I’m a wine producer. That’s what I think abou the story: once you have released a wine in the market, it belongs to the person that bought it. This person is fully entitled to say, or write, whatever he wants about the wine, good or bad.
What I don’t like, it is when people become offensive, because I consider that an unnecessaty lack of respect on someone’s work (I’m not saying that this is the case though). It is all right to say: it is not good. It is not all right to say: it’s shit.
I’ve been fairly lucky with my blog thus far–there’s been a few occasions where a winemaker disagreed with my notes on his wine but graciously offered to send me another bottle in order to give it a second chance. I can’t get wine through the mail in this state, but when possible I’ve tried to sample the wine again later.
If such a scenario ever plays out here in the US, it would probably be wise to alert the Electronic Frontier Foundation. Here’s their legal guide for bloggers:
While they may not be able to solve the specific problem, the publicity would spread the story to other areas of the internet outside of the wine blogosphere, such as sites focused on technology, political activism, legal interests, etc.
If we decided to suppose that every point that Annette made was completely on target, it still leaves the question “Does this person deserve to be sued?” And i think the answer is still no.
I personally don’t write about wines that I pour down the drain. Consumers are confused enough as it is, why bombard them with reviews of bad wine?
That said, Cam has done nothing wrong, and getting threatened with a lawsuit seems so childish and absurd. On principle alone I’ll be avoiding Graeme Miller Wines.
When I posted on this I had no problem with Cam’s approach, and I still don’t. However I have just come up against a similar problem where two bottles of a wine were undrinkable. Unlike Cam, reviews already existed for the wine I was tasting (both solid reviews with 90 point scores), so I have spent this week chasing down opinions from others on the wine and the winemaker has contributed to the discussion. I still have not come to a final conclusion but it may well be that the comments of the winemaker will add significantly to identifying a potential problem with screwcapped wines. I won’t be doing the winemaker (or screwcaps) any favors if I do eventually blog this story, but what a difference compared to Graeme Miller.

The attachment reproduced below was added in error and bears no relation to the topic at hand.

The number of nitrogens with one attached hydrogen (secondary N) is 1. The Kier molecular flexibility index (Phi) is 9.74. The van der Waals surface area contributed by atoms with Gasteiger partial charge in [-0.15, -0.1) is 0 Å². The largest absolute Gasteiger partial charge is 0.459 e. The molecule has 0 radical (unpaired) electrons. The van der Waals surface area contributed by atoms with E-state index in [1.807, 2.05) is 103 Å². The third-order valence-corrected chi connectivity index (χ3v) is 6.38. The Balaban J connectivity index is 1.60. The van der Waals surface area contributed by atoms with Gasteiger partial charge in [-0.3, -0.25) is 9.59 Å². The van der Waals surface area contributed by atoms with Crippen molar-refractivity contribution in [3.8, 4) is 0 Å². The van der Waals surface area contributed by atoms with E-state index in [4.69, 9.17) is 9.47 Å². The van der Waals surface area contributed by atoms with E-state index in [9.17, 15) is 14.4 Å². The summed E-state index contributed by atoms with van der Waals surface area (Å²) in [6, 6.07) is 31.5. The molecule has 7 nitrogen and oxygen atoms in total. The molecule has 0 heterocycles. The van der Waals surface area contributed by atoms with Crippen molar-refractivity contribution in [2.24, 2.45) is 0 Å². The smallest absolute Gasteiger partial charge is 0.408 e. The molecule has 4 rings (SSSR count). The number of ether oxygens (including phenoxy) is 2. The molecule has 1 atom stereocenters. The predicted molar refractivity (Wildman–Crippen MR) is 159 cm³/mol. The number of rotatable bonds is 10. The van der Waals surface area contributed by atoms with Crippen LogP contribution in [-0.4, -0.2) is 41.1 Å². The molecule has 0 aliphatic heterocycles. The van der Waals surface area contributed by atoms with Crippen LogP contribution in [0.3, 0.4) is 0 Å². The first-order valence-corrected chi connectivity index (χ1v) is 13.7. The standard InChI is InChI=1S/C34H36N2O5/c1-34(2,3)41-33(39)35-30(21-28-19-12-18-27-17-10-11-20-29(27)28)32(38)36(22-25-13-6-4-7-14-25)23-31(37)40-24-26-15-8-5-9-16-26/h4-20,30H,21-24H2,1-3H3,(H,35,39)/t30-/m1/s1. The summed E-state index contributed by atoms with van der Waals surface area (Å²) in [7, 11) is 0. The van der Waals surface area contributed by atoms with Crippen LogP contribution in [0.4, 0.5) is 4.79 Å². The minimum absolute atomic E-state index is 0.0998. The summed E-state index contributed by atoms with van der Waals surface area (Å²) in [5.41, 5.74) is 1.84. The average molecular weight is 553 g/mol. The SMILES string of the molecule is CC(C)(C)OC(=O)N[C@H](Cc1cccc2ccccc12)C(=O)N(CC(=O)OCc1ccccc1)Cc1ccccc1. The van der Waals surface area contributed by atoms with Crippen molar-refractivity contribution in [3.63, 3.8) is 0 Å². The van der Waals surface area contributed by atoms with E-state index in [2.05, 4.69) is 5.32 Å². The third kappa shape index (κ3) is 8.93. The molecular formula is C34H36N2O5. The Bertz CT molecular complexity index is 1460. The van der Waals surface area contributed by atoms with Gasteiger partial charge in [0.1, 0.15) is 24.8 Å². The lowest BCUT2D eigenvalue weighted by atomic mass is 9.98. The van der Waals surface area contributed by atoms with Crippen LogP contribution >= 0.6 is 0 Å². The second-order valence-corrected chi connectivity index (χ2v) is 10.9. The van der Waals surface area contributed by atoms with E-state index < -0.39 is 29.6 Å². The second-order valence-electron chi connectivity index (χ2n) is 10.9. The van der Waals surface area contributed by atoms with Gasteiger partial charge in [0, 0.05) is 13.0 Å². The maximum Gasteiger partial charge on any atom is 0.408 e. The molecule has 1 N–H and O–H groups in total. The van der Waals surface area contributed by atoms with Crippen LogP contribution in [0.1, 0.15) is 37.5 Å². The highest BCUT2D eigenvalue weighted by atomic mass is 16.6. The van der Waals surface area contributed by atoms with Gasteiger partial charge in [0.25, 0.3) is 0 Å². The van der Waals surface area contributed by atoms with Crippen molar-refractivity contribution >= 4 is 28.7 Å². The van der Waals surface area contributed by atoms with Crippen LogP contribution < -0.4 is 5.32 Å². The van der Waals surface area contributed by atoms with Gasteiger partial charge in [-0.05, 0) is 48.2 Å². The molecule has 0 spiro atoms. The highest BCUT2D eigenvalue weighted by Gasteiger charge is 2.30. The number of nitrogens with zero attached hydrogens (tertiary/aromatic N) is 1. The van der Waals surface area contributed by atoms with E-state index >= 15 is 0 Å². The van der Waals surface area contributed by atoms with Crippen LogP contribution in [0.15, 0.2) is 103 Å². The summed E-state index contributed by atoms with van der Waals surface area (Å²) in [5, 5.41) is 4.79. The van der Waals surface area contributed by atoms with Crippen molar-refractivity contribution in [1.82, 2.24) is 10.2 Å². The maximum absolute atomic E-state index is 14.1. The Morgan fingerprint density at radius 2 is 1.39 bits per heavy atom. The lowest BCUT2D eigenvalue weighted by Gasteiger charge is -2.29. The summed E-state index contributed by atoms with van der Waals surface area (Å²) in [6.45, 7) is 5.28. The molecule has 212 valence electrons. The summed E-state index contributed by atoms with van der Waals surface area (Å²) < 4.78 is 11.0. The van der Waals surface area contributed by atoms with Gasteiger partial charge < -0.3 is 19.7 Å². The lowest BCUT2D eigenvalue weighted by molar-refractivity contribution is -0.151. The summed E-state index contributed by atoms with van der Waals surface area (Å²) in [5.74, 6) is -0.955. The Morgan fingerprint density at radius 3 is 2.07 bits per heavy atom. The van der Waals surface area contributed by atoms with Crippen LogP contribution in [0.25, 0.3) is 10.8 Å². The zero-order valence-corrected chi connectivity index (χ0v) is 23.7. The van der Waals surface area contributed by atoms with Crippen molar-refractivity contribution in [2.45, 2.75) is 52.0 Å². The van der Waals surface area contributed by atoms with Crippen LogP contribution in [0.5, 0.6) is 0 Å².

I guess I’m late to the party, but here’s my two cents. My first reaction was,”hasn’t anyone heard of freedom of the press?” My second reaction was,”hasn’t anyone heard of a boycott?” The blogosphere is about democracy, isn’t it? Such heavyhandedness smacks of totalitarianism. Anyone can express their opinion. In other fields such as art, cinema, opera, etc., producers expect to deal with negative reviews. It’s part of the business.
In my early days, as a wine critic, I used to write numerous brief bad reviews because there were so many bad wines. Even if a wine is “not bad”, if I don’t like it, I still have the right to say so. I am certainly not obligated to be a mouthpiece for the industry, if anything, quite the opposite. On the other hand, since having children, I’ve come to realize that most wines, especially from small family wineries, are somebody’s baby. Even if I think a baby is ugly, I’ve learned not to say so to the parents, but I might say it to others. If the baby is up for adoption and has fetal alcohol syndrome, the prospective parents have a right to know this information and maybe I have an obligation to tell them.
Who cares whether a winery solicits a writer’s personal opinion of a particular wine? Wouldn’t there be a powerful conflict of interest if a wine “reviewer” were to write about only those wines that he/she had been personally invited to discuss, and that he/she felt personally compelled to provide “glowing remarks” about? What total nonsense. If that’s the goal behind wine reviews, I think the word “critic” should be changed to “sycophant.”
As a consumer of wine, I want to be told which wines to avoid. I can’t afford to buy 12 cases of wine each week. I don’t want to waste my money on crappy wine; therefore, I appreciate it when bloggers such as Cam provide their honest opinions about the wines they taste. There are plenty of shallow, advertisement-driven wine publications in the world already. Why try to force Cam Wheeler to become yet another drone?